I will always be indebted to Michael for taking the time to mentor me as a new executive director.  Spending time with him, peppering with dumb questions and receiving his wisdom was the most wonderful gift I could ask for.  He has helped me (and by extension the Center for Constitutional Rights) more than I can say.

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Pamela Maurath, New Leaf Strategies, Ltd.

I met Michael when he was a fellow at the Rockefeller Family Fund and stayed in touch when he moved on to NYLPI.  I was amazed as he continually expanded both the breadth and depth of NYLPI.  To echo the words of Saturday’s memorial, Michael was a Champion in everything he did. I will miss his presence greatly.  But the real tribute to Michael Rothenberg will be our collective effort to carry on his work for the less privileged members of our society.

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Laura Nelsen, South Brooklyn Legal Services

When I was a 24 year old, brand new South Brooklyn Legal Services lawyer in 1992, Michael escorted me on my first trip to Brooklyn Housing Court.  For some reason, I have always remembered that day – we walked over to the courthouse, he eased my “new girl” nerves, since at that point he was a grizzled veteran (all of 27 or 28 years old), and to this day that was the best job I ever had.  I can still remember his office at SBLS, with its brown wood paneling in all its glory, and talking about how much we cared about our clients.  Over the years, we were never super close friends but would have lunch from time to time, run into each other at events or on the subway.  When I brought home his picture from the memorial service, my 6 year old daughter (who had never met him) looked at it for a long moment and said “Mom, he looked like a really good guy”.  “He was”, I said.  “He was”.

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Jason Raylesberg, NYLPI Summer Intern

Although I only interacted with Michael directly on several occasions this summer as an intern at NYLPI, his enthusiasm and commitment to his work, kindness and unbelievable graciousness toward everyone – including the summer interns, was incredibly infectious. I admired him as a strong role model and humble leader. One of the best highlights of my summer was when he took all of the summer interns to his favorite ice cream place in Chinatown, and told us all about his many career experiences. He really was a rare and inspirational gem, and he will be sorely missed. I send my best to his family and the entire NYLPI organization.

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Anna Kornilakis, Vera (formerly)

Michael –

I will miss you so much. I was so lucky to have come to know you and become friends as “Vera alums” and then to name you, without your consent (!) as my development mentor. I was always so amazed by your ability to be so creative in fundraising for NYLPI each year. Over the past couple of years I enjoyed seeing you at the ballfields on weekends and getting together for fundraising brainstorming conversations over breakfast or at NYLPI. You were such a special person–there is no one like you–and you brought a smile to my and others’ faces just by walking in the room, you were always such a joy to be around and you had such an incredible sense of humor. I am so sorry for what you went through over the past few months, it is painful just to think of you suffering so much. In fact, for anyone who knows you, it is hard to think of you as anything but happy, witty, and at the top of your game. I will think of you every time I see your son walking to MS51 as I walk to the subway. He is the spitting image of you! You were so devoted to your family, your work, and to those in need. You will be SO so missed by everyone who was lucky enough to know you. Thank you for all of your guidance, your amazing good nature and your commitment to helping so many people in need.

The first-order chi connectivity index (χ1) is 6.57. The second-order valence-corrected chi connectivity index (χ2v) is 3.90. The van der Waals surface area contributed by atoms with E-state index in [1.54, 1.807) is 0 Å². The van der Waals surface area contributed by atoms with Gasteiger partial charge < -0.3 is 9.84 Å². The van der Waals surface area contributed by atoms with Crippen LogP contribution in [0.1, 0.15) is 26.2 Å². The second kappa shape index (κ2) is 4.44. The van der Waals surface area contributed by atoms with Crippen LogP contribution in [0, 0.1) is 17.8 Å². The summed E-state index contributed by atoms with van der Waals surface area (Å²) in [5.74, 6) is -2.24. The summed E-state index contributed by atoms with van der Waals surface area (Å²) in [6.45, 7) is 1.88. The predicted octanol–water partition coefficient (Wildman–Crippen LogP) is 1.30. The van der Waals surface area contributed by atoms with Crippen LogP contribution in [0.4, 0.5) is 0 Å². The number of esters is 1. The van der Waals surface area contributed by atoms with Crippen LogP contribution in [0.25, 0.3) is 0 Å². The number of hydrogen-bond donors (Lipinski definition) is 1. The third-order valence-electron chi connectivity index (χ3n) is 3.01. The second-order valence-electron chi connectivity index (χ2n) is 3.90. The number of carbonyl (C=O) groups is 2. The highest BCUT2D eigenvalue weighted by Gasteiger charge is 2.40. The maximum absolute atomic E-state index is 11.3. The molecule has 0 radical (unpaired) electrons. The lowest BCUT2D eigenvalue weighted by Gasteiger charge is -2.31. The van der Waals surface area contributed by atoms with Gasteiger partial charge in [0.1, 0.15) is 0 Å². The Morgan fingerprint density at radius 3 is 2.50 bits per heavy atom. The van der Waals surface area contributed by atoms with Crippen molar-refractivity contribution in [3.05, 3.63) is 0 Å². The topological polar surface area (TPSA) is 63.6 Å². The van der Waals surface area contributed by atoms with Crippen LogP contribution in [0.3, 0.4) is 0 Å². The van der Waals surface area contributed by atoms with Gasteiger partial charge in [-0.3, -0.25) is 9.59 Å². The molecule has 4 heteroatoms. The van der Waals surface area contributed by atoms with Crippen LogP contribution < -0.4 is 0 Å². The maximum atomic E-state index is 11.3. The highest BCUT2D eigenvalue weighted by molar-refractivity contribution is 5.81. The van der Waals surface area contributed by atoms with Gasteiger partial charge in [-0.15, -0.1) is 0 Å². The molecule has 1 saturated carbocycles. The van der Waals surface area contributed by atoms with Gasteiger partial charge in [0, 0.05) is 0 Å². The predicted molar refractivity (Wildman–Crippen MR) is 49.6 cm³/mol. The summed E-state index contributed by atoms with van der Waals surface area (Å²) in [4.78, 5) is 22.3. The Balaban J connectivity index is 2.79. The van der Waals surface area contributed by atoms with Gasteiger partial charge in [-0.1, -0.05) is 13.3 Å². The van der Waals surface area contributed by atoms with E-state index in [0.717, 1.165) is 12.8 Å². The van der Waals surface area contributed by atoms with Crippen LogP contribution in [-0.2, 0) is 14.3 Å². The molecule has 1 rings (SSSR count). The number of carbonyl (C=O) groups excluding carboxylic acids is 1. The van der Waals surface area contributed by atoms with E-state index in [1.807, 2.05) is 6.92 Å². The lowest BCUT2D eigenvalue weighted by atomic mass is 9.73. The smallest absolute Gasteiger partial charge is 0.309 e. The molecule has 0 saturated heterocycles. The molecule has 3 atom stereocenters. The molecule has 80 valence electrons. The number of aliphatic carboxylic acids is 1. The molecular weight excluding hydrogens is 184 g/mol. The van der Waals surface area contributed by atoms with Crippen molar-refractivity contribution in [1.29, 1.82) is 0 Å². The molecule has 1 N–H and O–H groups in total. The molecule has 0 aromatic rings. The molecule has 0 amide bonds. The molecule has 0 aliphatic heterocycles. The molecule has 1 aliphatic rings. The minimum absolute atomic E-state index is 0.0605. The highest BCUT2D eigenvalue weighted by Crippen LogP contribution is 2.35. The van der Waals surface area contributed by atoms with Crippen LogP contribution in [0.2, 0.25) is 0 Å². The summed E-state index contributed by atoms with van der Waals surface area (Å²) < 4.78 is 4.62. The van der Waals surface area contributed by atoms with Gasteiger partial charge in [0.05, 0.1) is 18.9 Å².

Lots of love,


Dear Zerline and family:

Michael was such an unbelievable person. You were so lucky to have him at the center of your lives! I can’t even imagine how much fun it must have been to have Michael as your dad. I know how committed he was to the kids because he would talk about 51 or PS8 and fundraising there, and sometimes he seemed frustrated about why he/they couldn’t raise more money, etc. And Zerline, I don’t know if you remember but at one point my sister Christina needed to pick up some extra work and he connected her with you to help you in your office a few times and I think she may have babysat at one point too. Unfortunately I have only had the opportunity to meet you a couple of times, once at Michael’s father’s shiva at your house a few years ago. I was at the service on Sunday and I think everyone in that room felt so blessed to have shared even a small part of our lives with Michael. I was absolutely devastated to hear about your loss. It is just unfathomable to me and I can’t believe he is gone. I know you have more support right now than you can probably even manage, but please call on me if I can ever, ever do anything for you. I told Nicole Gueron that I work at the NYU Child Study Center and would like to help you in that way at a moment’s notice if you would like — please let me know. I will think of Michael fondly and hopefully it gives you and the children some comfort to know that every person in that church on Sunday will keep MIchael alive in their own way forever.